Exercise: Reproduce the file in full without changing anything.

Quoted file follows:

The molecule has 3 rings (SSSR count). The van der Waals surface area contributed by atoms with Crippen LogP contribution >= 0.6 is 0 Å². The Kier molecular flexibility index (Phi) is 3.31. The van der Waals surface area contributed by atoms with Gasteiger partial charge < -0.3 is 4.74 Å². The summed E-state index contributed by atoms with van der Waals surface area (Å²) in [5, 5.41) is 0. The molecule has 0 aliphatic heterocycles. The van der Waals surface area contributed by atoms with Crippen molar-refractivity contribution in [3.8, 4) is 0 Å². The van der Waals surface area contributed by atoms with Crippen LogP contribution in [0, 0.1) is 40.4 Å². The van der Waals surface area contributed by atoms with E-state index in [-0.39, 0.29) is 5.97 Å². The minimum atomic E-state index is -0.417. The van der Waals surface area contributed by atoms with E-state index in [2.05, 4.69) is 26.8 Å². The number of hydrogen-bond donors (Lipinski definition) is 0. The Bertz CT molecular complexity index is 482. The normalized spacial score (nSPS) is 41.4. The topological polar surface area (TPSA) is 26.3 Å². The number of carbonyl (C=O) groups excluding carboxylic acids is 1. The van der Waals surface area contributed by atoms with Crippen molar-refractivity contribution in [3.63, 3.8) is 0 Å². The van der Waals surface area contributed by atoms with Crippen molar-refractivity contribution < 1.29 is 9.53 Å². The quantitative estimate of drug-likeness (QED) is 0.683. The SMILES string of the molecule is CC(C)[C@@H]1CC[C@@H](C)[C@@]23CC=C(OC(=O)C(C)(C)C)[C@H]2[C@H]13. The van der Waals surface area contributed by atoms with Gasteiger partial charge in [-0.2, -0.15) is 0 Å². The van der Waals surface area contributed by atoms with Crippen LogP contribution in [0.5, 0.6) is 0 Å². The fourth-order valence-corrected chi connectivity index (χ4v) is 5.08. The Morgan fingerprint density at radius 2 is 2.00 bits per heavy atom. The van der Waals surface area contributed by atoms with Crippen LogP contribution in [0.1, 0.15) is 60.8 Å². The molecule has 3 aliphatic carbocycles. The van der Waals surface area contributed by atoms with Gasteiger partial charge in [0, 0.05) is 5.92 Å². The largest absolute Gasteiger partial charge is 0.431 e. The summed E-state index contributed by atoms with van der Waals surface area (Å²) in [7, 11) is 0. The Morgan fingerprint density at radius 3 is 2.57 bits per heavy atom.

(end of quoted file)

The molecule has 3 rings (SSSR count). The van der Waals surface area contributed by atoms with Crippen LogP contribution >= 0.6 is 0 Å². The Kier molecular flexibility index (Phi) is 3.31. The van der Waals surface area contributed by atoms with Gasteiger partial charge < -0.3 is 4.74 Å². The summed E-state index contributed by atoms with van der Waals surface area (Å²) in [5, 5.41) is 0. The molecule has 0 aliphatic heterocycles. The van der Waals surface area contributed by atoms with Crippen molar-refractivity contribution in [3.8, 4) is 0 Å². The van der Waals surface area contributed by atoms with Crippen LogP contribution in [0, 0.1) is 40.4 Å². The van der Waals surface area contributed by atoms with E-state index in [-0.39, 0.29) is 5.97 Å². The minimum atomic E-state index is -0.417. The van der Waals surface area contributed by atoms with E-state index in [2.05, 4.69) is 26.8 Å². The number of hydrogen-bond donors (Lipinski definition) is 0. The Bertz CT molecular complexity index is 482. The normalized spacial score (nSPS) is 41.4. The topological polar surface area (TPSA) is 26.3 Å². The number of carbonyl (C=O) groups excluding carboxylic acids is 1. The van der Waals surface area contributed by atoms with Crippen molar-refractivity contribution in [3.63, 3.8) is 0 Å². The van der Waals surface area contributed by atoms with Crippen molar-refractivity contribution < 1.29 is 9.53 Å². The quantitative estimate of drug-likeness (QED) is 0.683. The SMILES string of the molecule is CC(C)[C@@H]1CC[C@@H](C)[C@@]23CC=C(OC(=O)C(C)(C)C)[C@H]2[C@H]13. The van der Waals surface area contributed by atoms with Gasteiger partial charge in [-0.2, -0.15) is 0 Å². The van der Waals surface area contributed by atoms with Crippen LogP contribution in [0.5, 0.6) is 0 Å². The fourth-order valence-corrected chi connectivity index (χ4v) is 5.08. The Morgan fingerprint density at radius 2 is 2.00 bits per heavy atom. The van der Waals surface area contributed by atoms with Crippen LogP contribution in [0.1, 0.15) is 60.8 Å². The molecule has 3 aliphatic carbocycles. The van der Waals surface area contributed by atoms with Gasteiger partial charge in [0, 0.05) is 5.92 Å². The largest absolute Gasteiger partial charge is 0.431 e. The summed E-state index contributed by atoms with van der Waals surface area (Å²) in [7, 11) is 0. The Morgan fingerprint density at radius 3 is 2.57 bits per heavy atom.